As the scale of values slides towards the Dark Side Harry and co. pull the 'Simpliciter absurdo pifflewiffle' spells out of the bag to survive. The adults dispense advice which veers between the obscure and the obtuse. The woman teaching the third form Divination is a tea-leaf reading quack - until she is possessed by an evil spirit, and gives a real dark prophecy for Harry's personal unbenefit. In fact, now I broach the subject, possession is a common theme through all three books. First book a teacher, next book a pupil, now an army of soul-suckers and a medium. So do you feel that it is all as harmless as it might seem?
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4 of 13 people found the following review helpful
2.0 out of 5 stars Why I Hate Harry Potter, 17 Jan 2000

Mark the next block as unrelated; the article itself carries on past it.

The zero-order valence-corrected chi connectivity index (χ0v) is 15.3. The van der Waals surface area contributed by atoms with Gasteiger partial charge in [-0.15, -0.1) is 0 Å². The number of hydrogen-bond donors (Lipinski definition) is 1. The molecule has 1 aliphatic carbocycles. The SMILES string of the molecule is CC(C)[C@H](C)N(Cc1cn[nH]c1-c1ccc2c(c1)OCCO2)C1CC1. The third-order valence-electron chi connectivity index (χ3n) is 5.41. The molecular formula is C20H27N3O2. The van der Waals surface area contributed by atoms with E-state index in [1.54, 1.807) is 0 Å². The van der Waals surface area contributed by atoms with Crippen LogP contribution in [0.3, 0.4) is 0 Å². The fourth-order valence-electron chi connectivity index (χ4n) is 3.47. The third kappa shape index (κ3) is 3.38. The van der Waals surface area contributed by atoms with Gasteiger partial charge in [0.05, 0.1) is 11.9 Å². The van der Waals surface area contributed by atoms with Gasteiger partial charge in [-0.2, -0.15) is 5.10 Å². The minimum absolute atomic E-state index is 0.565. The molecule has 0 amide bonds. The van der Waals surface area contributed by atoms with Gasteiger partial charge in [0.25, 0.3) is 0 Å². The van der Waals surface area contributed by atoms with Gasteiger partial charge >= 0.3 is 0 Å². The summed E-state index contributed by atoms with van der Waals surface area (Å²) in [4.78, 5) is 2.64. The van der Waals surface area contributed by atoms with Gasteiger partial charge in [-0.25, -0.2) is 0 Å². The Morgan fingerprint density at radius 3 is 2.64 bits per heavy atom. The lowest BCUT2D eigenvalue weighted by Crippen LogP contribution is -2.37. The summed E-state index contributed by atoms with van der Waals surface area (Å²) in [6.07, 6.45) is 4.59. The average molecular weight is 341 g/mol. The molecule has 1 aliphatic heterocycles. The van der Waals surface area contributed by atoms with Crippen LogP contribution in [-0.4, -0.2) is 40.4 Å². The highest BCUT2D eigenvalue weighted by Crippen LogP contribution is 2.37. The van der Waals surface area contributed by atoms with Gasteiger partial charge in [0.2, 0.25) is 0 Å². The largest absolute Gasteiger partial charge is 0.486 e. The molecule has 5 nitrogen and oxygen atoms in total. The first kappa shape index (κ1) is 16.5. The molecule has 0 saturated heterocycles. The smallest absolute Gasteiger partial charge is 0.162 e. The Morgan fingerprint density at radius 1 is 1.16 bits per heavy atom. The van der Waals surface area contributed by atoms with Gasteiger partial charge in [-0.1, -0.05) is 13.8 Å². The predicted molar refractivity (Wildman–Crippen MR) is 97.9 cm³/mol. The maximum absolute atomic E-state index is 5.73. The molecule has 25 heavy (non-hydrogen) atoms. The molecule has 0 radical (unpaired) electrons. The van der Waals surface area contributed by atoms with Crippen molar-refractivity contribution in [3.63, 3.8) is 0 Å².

By 
Peter Giordano (Williamstown, MA United States) - See all my reviews
(REAL NAME)   
Harry Potter is everywhere lately, featured on the cover of Time (but not as man of the year yet), making the rounds of the TV talk shows (in the guise of the author J.K. Rowling), and holding the top three slots on the NY Times Bestseller List. He's making headlines as both the savior of literacy and the spawn of Satan. But what's lost in this all this noise is the fact that, when all is said and done, Harry Potter is boring. He's popular the way Big Macs are popular; it's easy to sell something bland and formulaic....
The second problem is the gross simplicity of the plot and characters. Magic works in these novels the same way Waylon Jennings' singing worked in the TV show The Dukes of Hazard. Whenever Bo, Luke and Daisy got into a pickle they couldn't get out of, the show would cut to Waylon Jennings singing yet another variation of "Good Ol' Boys" and the problem would be miraculously solved. Logic, character development, consistency even within the parameters of the story, were always ignored. Harry has the same luck. Whenever he's in a jam or things aren't going well, he manages to find some long lost spell or some arcane rule of quidditch to make everything all right.